Status report on changes to WUWT, with user poll

changeAs readers know, I announced changes to WUWT’s format last Sunday, and the changes went into effect overnight from Sunday night to Monday morning. As is the case with any change, there will be some issues, some people won’t like it simply because it is change, and some will embrace it.  Below I’ll address the improvements and the things remaining to be fixed.

My goal was to bring WUWT into a more modern realm and address these issues:

  1. Scroll off – stories often disappeared down the page too quickly and didn’t get seen
  2. Style – WUWT still looked like a blog rather than the most read resource it has become
  3. Readability – The way it was presented didn’t lend itself to readability as well as it should
  4. Mobile compatibility – the mobile theme we used to have was terrible, we needed to make the experience better for tablet users and phone users
  5. Comment filtering – was problematic, too many comments were being held that shouldn’t be, some comments that should be held for inspection haven’t been
  6. Comment reading – there was a lot of room for improvement
  7. Comment SPAM – moderators were getting overwhelmed

What we’ve done and learned:


 

1. Scroll off – stories often disappeared down the page too quickly and didn’t get seen - The new Expound theme format of providing “capsules” on the main page seems to have solved this nicely. I can report we are getting a consistent 40-50% increase in daily page views, which means more people are reading stories than they were before. I call that success. Also, the new format provides for “infinite scroll” on the main page, making it easier to find older stories. Just keep scrolling down.

2. Style – WUWT still looked like a blog rather than the most read resource it has become  – Besides the new theme format making WUWT more professionally styled from the get-go, I’ve spent since Sunday night making CSS tweaks to all sorts of visual style parameters, many of which were brought up in the previous thread. I could not have done this without the help of WUWT reader Jim Reekes, who offered help in that original thread. At this point, I think most of the major style, color, and formatting issues have been addressed. However, there may be some that can still be improved upon. I’ve tried to accomodate many requests, but I can’t please everyone. What we have now is what I consider the best strategy based on user input.

3. Readability - The way it was presented didn’t lend itself to readability as well as it should – Font size tweaks and color tweaks have made WUWT more readable, IMHO. Jim has helped be put the fonts into “em” mode in CSS, which helps them scale much better to various venues. Your mileage may vary. Bear in mind that for those who have font size issues, the zoom control of your browser using the CTRL and +  or CTRL and – key combinations is your best friend. BTW CTRL and 0 (zero) resets your zoom. Pressing CTRL and the scroll wheel on your mouse does the same thing,

4. Mobile compatibility – the mobile theme we used to have was terrible, we needed to make the experience better for tablet users and phone users From what I’ve seen myself on my own set of mobile devices, and the reports I’m getting from users, the new mobile device compatible theme is a win all around.

5. Comment filtering – was problematic, too many comments were being held that shouldn’t be, some comments that should be held for inspection haven’t been – I’ve spent several hours tweaking this, with the most recent change made this morning that caught a problem that caused a lot of comments to be held when they were not supposed to be. We’ll see how the new setup goes. For those suddenly have a comment in moderation that think that their comment is being held on purpose, bear in mind that this is algorithm and keyword based, and never perfect. Don’t take it personally. Some people who have been problematic, such as doing thread bombing with off-topic posts or otherwise making nuisances of themselves may still be held for moderation.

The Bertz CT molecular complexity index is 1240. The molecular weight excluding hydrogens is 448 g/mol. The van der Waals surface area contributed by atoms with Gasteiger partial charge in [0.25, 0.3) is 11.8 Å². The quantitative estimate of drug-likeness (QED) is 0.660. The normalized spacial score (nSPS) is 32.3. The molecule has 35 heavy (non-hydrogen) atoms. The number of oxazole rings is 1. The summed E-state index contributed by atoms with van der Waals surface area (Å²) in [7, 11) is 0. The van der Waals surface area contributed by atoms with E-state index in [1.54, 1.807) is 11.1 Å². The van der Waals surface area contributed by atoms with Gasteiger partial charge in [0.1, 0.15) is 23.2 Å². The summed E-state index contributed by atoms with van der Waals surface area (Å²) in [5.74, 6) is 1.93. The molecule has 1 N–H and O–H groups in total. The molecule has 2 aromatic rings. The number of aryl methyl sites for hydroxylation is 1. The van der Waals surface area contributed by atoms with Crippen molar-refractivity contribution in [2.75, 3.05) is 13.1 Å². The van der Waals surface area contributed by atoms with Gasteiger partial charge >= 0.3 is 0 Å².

As before, if you need attention, leave a new comment with the full word “moderator” in it. Comments that use my name are also held, so that I see them in the firehose of comments we get daily.

6. Comment reading – there was a lot of room for improvement - I think we’ve got this one sorted out. Early versions of the theme for comments weren’t very good, but I think we have a good balance of size, color and style now. Many people have reported they like the new 3D offset for blockquoted text. Thank Jim Reekes for that one.

In the past, we’ve had a lot of requests for threaded comments, and I tried it a couple of times, but didn’t like the way it flowed. Some readers didn’t either. Now, I’ve enabled threaded/nested comments again, and I think it works better with the new format. Both Climate Audit and Judith Curry’s sites use threaded comments, and while “me too” isn’t a reason, being able to reply to people directly below or to make a correction update directly below your own comments is.

As it stands now, pressing the small blue “Reply” link below a comment will pop up the comment form right there in place, no more scrolling to the bottom to post comments, though you can still do that.

TonyB writes on the original change thread:

I’ll give the ‘reply’ facility a go. Not sure how we will notice comments that are inserted days after the event. On the whole I prefer the linear format of WUWT over the nesting format of Climate Etc but let’s give it a fair chance.

If you want, you can be notified of new comments via email, simply by checking the box on the comment submission form where I highlighted in yellow:

WUWT_commentform